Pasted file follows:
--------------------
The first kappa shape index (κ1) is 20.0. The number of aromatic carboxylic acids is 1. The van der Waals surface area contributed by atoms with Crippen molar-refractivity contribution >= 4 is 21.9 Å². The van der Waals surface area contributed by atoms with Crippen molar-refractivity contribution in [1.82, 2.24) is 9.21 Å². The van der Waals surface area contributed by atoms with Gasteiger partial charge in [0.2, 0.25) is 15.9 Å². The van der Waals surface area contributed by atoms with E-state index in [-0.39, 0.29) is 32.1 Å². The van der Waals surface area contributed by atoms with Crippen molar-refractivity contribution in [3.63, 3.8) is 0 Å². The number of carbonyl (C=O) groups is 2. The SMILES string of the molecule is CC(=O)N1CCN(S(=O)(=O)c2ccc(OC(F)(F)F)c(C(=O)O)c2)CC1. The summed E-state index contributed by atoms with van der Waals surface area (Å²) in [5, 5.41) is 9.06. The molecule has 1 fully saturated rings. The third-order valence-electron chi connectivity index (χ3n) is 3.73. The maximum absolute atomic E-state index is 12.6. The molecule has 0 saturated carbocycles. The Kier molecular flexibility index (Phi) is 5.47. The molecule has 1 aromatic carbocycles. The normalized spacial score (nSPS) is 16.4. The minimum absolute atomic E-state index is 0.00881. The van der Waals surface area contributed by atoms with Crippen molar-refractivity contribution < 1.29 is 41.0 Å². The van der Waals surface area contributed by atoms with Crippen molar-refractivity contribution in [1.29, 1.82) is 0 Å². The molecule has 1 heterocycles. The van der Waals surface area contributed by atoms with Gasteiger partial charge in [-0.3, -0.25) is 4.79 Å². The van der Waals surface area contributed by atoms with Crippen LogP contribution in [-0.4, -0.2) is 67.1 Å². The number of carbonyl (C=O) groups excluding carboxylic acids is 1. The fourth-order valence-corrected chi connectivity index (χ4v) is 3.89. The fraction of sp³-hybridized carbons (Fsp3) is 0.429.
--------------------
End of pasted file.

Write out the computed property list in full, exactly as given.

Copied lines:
The first kappa shape index (κ1) is 20.0. The number of aromatic carboxylic acids is 1. The van der Waals surface area contributed by atoms with Crippen molar-refractivity contribution >= 4 is 21.9 Å². The van der Waals surface area contributed by atoms with Crippen molar-refractivity contribution in [1.82, 2.24) is 9.21 Å². The van der Waals surface area contributed by atoms with Gasteiger partial charge in [0.2, 0.25) is 15.9 Å². The van der Waals surface area contributed by atoms with E-state index in [-0.39, 0.29) is 32.1 Å². The van der Waals surface area contributed by atoms with Crippen molar-refractivity contribution in [3.63, 3.8) is 0 Å². The number of carbonyl (C=O) groups is 2. The SMILES string of the molecule is CC(=O)N1CCN(S(=O)(=O)c2ccc(OC(F)(F)F)c(C(=O)O)c2)CC1. The summed E-state index contributed by atoms with van der Waals surface area (Å²) in [5, 5.41) is 9.06. The molecule has 1 fully saturated rings. The third-order valence-electron chi connectivity index (χ3n) is 3.73. The maximum absolute atomic E-state index is 12.6. The molecule has 0 saturated carbocycles. The Kier molecular flexibility index (Phi) is 5.47. The molecule has 1 aromatic carbocycles. The normalized spacial score (nSPS) is 16.4. The minimum absolute atomic E-state index is 0.00881. The van der Waals surface area contributed by atoms with Crippen molar-refractivity contribution < 1.29 is 41.0 Å². The van der Waals surface area contributed by atoms with Crippen molar-refractivity contribution in [1.29, 1.82) is 0 Å². The molecule has 1 heterocycles. The van der Waals surface area contributed by atoms with Gasteiger partial charge in [-0.3, -0.25) is 4.79 Å². The van der Waals surface area contributed by atoms with Crippen LogP contribution in [-0.4, -0.2) is 67.1 Å². The number of carbonyl (C=O) groups excluding carboxylic acids is 1. The fourth-order valence-corrected chi connectivity index (χ4v) is 3.89. The fraction of sp³-hybridized carbons (Fsp3) is 0.429.